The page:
Say we lived in a universe in which all EMR was pure waves and there were no photons, and light was a form of EMR. Then I imagine we'd define 'light speed' to mean the speed of EMR waves. But since it's a different universe, with different rules of physics, it's possible that not all EMR has the same speed. That is science fiction and the limit is only imagination and the need for logical coherence.

4. If photon has mass, is light speed different than the universal speed limit? Altough only some tiny tiny percent?
Photons don't have mass. I imagine a particle physicist could tell you to what proportion of c particles with very small (but nonzero) masses have been accelerated in the LHC.

5. Does photon always travel at the speed of light? For example, today the same photon travels at c, and yesterday the same photon travels at 0.5c or even 100 kmh.
Yes. I don't know what you mean by your 'for example' bit though.
6. Does neutrino always travel at the speed of light?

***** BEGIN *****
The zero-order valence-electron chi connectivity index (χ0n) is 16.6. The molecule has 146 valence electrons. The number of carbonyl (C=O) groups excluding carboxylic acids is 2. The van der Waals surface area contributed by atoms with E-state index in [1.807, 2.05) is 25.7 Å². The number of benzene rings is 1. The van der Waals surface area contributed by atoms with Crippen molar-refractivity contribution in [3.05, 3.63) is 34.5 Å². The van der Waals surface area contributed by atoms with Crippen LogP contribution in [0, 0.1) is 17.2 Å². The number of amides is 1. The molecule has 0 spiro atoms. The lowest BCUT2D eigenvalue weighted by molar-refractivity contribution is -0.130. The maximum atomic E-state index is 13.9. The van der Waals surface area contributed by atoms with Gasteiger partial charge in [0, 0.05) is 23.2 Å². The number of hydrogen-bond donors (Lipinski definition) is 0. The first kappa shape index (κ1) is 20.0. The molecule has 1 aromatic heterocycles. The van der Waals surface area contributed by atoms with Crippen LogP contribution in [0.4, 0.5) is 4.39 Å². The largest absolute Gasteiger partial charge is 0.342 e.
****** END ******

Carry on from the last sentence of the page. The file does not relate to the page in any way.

I don't know much about neutrinos.

3. Jul 18, 2015

### Staff: Mentor

Relativity was discovered before quantum mechanics, so while you're learning relativity you should try to forget that you ever heard the word "photon". You can learn how photons work after you've learned relativity and are ready to take on QM; but until then the very complicated relationship between a flash of light and a bunch of photons will just get in the way.

But with that said:
1) In modern metrology, the meter is defined to be the distance that light travels in a particular amount of time, so we know what the speed of light is even without measuring it: it is 299792458 meters per second, because we've defined the length of one meter so that the speed of light has to come out to 299792458 meters per second. We do this because we can measure time more precisely than distance and we know that whatever the speed of light is, it is constant - so it makes sense to define the meter in terms of a time interval and the constant speed of light.

2) But back in the days when used meter sticks and clocks to measure the speed of light and see of it really was constant, yes, we measured the speed of light just by dividing the distance between source and receiver by the travel time.